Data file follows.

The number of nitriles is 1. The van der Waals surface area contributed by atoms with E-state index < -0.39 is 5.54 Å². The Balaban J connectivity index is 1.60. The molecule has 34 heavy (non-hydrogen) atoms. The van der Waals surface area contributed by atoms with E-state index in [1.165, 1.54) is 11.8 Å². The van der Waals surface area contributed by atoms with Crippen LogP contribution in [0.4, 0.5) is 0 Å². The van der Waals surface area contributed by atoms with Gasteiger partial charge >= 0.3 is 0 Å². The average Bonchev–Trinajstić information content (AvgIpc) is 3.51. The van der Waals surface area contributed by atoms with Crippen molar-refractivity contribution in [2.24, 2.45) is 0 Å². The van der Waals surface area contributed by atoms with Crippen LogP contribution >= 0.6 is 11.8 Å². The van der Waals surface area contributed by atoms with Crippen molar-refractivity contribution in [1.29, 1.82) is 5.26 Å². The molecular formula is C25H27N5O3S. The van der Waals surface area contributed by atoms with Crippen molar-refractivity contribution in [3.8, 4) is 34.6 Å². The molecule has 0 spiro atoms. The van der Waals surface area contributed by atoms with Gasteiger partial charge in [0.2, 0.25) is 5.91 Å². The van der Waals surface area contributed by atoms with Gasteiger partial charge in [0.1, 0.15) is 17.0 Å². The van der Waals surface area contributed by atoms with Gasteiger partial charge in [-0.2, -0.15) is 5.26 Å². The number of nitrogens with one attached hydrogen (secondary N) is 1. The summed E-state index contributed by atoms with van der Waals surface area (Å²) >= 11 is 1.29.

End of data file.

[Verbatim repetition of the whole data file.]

The number of nitriles is 1. The van der Waals surface area contributed by atoms with E-state index < -0.39 is 5.54 Å². The Balaban J connectivity index is 1.60. The molecule has 34 heavy (non-hydrogen) atoms. The van der Waals surface area contributed by atoms with E-state index in [1.165, 1.54) is 11.8 Å². The van der Waals surface area contributed by atoms with Crippen LogP contribution in [0.4, 0.5) is 0 Å². The van der Waals surface area contributed by atoms with Gasteiger partial charge >= 0.3 is 0 Å². The average Bonchev–Trinajstić information content (AvgIpc) is 3.51. The van der Waals surface area contributed by atoms with Crippen molar-refractivity contribution in [2.24, 2.45) is 0 Å². The van der Waals surface area contributed by atoms with Crippen LogP contribution >= 0.6 is 11.8 Å². The van der Waals surface area contributed by atoms with Crippen molar-refractivity contribution in [1.29, 1.82) is 5.26 Å². The molecular formula is C25H27N5O3S. The van der Waals surface area contributed by atoms with Crippen molar-refractivity contribution in [3.8, 4) is 34.6 Å². The molecule has 0 spiro atoms. The van der Waals surface area contributed by atoms with Gasteiger partial charge in [0.2, 0.25) is 5.91 Å². The van der Waals surface area contributed by atoms with Gasteiger partial charge in [0.1, 0.15) is 17.0 Å². The van der Waals surface area contributed by atoms with Gasteiger partial charge in [-0.2, -0.15) is 5.26 Å². The number of nitrogens with one attached hydrogen (secondary N) is 1. The summed E-state index contributed by atoms with van der Waals surface area (Å²) >= 11 is 1.29.